As mentioned in Friday’s post about the glories of Stockholm (here), as well as running around the city like headless chicken’s trying to explore everything in the short amount of time we had, we also ate ourselves a little silly. Not hard to do in Stockholm which seems to have cafes, restaurants and bakeries offering delicious morsels at every turn…but if you’re looking for a more gourmet experience do not miss out on Frantzen.
The fare offered Restaurant Frantzen comes under the new Nordic umbrella. The restaurant uses a lot of local Swedish ingredients but there is a clear Far Eastern influence in a lot of the dishes; perhaps why I found it much the tastiest of all the Scandinavian fine dining I’ve had the opportunity to taste so far.
We started with a series of small bites.
The first (which can be seen above) was crispy shredded and fried potato with Tsarskaya oyster, vinegar, dried caviar and leek. This cruchy bite was a deeply satisfying start and a sign of the inventiveness of the meal to come.
Next was a saffron and cinnamon macaron with caramelized lemon and Medjool date (also meant to include foie gras but as that’s not really my thing they left it out).
Onion “Chawanmushi” with liquorice and toasted almond cream followed.
Chawanmushi is a savoury egg custard dish that is commonly found in Japanese kaiseki. I’m not usually a huge fan of it this dish but the onion flavour was stunning and stopped the dish from being too creamy.
Next, deep fried langoustine brushed with pig’s tail jus, perigord truffle and crispy rice.
The batter on this was perfectly light and allowed the flavour of the langoustine to come through. Again the textures of this dish was really satisfying.
The next bite (Horse sushi with hay, smoked white moss and frozen raw duck liver) demonstrated the Japanese influence once again but with such a clever twist as it really wasn’t sushi at all.
I wasn’t very sure about eating horse but the deeply smokey flavour of this bite was delicious. I found Frantzen’s play on sushi really clever and the blend of textures and temperatures very interesting.
“French toast” with sea urchin, wild char roe and aged pig’s fat followed.
I’m afraid my camera doesn’t do justice to dish at all – the layering of the french toast was a lot more beautiful that the above gives it credit for. And as for taste, I usually detest uni so I was surprised to actually quite enjoy this dish and my uni and the way it melted into and melded with the toast.
Roasted bone marrow with sour pumpkin puree, caviar “gold”, pumpkin juice with pumpkin seed oil, yuzu and green cardamom.
The pumpkin had such dept of flavour and were really comforting. And the salty caviar (spooned on with flair from a huge jar) a delicious treat.
Next was fermented rye bread soup with creme fraiche (and bacon for those sticking with the original menu).
As the meal went on I realised that Frantzen and I have a love of crunch in common – I always find a dish more satisfying when there is something to bite on and lots of the dishes at this restaurant seem to incorporate a blend of textures.
Scallop with whipped eggs, truffle and dashi was the first of our mains and definitely one of my favourite dishes.
The scallops were so juice and fresh (my mouth is watering thinking about it again), the whipped eggs added just the right amount of richness without overpowering and the dashi (a fish broth traditionally used in Japanese cooking) was light and flavoursome; rivalling that of some Japanese establishments I’ve eaten in.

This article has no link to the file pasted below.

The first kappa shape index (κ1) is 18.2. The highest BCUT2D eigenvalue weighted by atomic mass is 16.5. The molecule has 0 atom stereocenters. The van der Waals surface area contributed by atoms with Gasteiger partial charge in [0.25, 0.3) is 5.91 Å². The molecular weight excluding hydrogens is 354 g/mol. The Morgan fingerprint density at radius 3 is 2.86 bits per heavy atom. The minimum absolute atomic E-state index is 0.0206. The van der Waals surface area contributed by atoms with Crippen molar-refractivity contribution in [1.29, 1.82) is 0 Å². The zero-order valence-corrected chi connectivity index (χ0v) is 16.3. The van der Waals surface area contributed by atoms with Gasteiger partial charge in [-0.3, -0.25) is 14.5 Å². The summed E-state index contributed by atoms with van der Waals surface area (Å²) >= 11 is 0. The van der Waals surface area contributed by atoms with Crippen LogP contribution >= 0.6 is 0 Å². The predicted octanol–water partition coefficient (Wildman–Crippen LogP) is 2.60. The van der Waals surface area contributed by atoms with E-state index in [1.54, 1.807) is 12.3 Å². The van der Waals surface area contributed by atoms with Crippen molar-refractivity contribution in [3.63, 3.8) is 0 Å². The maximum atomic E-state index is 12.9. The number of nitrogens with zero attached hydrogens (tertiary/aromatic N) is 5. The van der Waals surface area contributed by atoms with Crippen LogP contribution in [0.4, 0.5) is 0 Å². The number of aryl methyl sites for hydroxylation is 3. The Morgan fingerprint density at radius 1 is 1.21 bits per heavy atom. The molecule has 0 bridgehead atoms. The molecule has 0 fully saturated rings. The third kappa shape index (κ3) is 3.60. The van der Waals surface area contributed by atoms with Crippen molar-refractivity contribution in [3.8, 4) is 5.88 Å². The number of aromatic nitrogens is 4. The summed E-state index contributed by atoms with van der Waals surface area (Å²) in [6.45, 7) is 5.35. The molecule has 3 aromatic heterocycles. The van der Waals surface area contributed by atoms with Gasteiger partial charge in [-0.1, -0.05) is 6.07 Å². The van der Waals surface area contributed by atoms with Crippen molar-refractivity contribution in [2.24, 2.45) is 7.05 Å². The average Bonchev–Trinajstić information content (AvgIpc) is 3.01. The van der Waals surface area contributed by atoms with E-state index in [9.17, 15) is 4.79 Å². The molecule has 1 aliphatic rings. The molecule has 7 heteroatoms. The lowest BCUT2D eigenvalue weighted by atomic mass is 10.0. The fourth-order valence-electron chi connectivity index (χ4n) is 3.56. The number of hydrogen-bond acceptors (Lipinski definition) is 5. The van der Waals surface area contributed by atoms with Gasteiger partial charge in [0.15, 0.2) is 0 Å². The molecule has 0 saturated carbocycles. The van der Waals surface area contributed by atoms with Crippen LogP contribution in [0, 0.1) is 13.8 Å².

The next main dish was the signature ‘Satio tempestas with butter “a la minute”, biodynamic grains and toasted seeds’.
This salad combines a mine boggling forty three seasonal ingredients (including Chioggia beet, chickweed, yellow dead nettle, kombu) all of which are taken from the two Frantzen gardens. Colourful and delicious…this dish almost rivalled the salad at Jimbocho Den.
The Skrei cod in two parts started with the skin with confit cheeks, horseradish, yogurt and reduced apple juice was good.
But the second part was incredible.
Caramelized loin glazed with a reduction of grilled bones and white soya with smoked roe and fried scales. The cod flesh was so soft it melted in the mouth and the slightly sweet glaze a perfect flavour addition.
The final savoury dish was a “hot-pot” of lobster with cabbage, roasted cauliflower and perigord truffle bouillon followed.
I didn’t feel that the lobster was flavoursome enough to stand up to the truffle bouillon (and as I don’t get the fuss with truffles that slightly ruined the dish for me) so maybe it would have been better to go for the lamb option which doesn’t have such a delicate flavour.
The first pudding was burnt chestnut honey ice cream with milk skin, colostrum pudding, ginger cookie and whipped buttermilk perfumed with Early Grey.
As you know I’m not a fan of overly creamy dishes but the chestnut flavour was delicious and the crunch of the ginger cookie saved it for me.
The last pudding was frozen sea algae in dried spruce with spruce shoots syrup, birch tree oil and sparkling verbena infusion.
I loved this refreshing and light end to the meal.
Accompanying our coffees (or fika) was a bento box of chocolate-y goodies.
This restaurant definitely deserves its two Michelin stars. The food was experimental but delicious, perfectly prepared and beautifully presented.
We sat at the bar, which I would really recommend, as you get a fantastic view of the food being cooked and assembled. It also gave us a great chance to chat to the very friendly chefs about the dishes and the thoughts/influences behind them. The service also deserves a nod as they were so kind and attentive but without being overbearing. All in all, definitely worth booking if you’re visiting Stockholm and want a taste of its haute-dining scene.
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